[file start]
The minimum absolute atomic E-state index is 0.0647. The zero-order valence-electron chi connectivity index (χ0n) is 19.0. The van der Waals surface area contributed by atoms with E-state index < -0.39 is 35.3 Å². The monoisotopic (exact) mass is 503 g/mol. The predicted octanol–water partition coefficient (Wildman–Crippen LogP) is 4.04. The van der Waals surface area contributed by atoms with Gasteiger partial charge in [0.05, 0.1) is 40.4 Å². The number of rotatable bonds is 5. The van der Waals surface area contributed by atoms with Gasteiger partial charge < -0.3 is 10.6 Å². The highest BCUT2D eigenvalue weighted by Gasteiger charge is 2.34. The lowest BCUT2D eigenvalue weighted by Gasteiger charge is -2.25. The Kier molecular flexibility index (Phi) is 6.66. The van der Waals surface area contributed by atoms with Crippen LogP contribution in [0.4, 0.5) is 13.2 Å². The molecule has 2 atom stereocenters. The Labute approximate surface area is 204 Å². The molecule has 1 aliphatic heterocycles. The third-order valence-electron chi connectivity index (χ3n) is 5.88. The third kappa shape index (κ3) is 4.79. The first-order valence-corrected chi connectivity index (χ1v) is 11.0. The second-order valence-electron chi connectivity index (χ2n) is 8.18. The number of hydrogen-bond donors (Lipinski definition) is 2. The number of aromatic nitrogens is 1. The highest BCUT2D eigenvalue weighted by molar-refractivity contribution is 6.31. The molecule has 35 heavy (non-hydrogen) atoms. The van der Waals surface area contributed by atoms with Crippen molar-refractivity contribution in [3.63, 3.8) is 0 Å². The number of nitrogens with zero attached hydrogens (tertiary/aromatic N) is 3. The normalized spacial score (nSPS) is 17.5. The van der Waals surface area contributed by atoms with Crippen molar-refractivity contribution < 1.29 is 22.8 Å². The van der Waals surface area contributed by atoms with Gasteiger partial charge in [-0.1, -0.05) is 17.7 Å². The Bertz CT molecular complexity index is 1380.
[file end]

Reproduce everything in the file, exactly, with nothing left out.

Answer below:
The minimum absolute atomic E-state index is 0.0647. The zero-order valence-electron chi connectivity index (χ0n) is 19.0. The van der Waals surface area contributed by atoms with E-state index < -0.39 is 35.3 Å². The monoisotopic (exact) mass is 503 g/mol. The predicted octanol–water partition coefficient (Wildman–Crippen LogP) is 4.04. The van der Waals surface area contributed by atoms with Gasteiger partial charge in [0.05, 0.1) is 40.4 Å². The number of rotatable bonds is 5. The van der Waals surface area contributed by atoms with Gasteiger partial charge < -0.3 is 10.6 Å². The highest BCUT2D eigenvalue weighted by Gasteiger charge is 2.34. The lowest BCUT2D eigenvalue weighted by Gasteiger charge is -2.25. The Kier molecular flexibility index (Phi) is 6.66. The van der Waals surface area contributed by atoms with Crippen LogP contribution in [0.4, 0.5) is 13.2 Å². The molecule has 2 atom stereocenters. The Labute approximate surface area is 204 Å². The molecule has 1 aliphatic heterocycles. The third-order valence-electron chi connectivity index (χ3n) is 5.88. The third kappa shape index (κ3) is 4.79. The first-order valence-corrected chi connectivity index (χ1v) is 11.0. The second-order valence-electron chi connectivity index (χ2n) is 8.18. The number of hydrogen-bond donors (Lipinski definition) is 2. The number of aromatic nitrogens is 1. The highest BCUT2D eigenvalue weighted by molar-refractivity contribution is 6.31. The molecule has 35 heavy (non-hydrogen) atoms. The van der Waals surface area contributed by atoms with Crippen molar-refractivity contribution in [3.63, 3.8) is 0 Å². The number of nitrogens with zero attached hydrogens (tertiary/aromatic N) is 3. The normalized spacial score (nSPS) is 17.5. The van der Waals surface area contributed by atoms with Crippen molar-refractivity contribution < 1.29 is 22.8 Å². The van der Waals surface area contributed by atoms with Gasteiger partial charge in [-0.1, -0.05) is 17.7 Å². The Bertz CT molecular complexity index is 1380.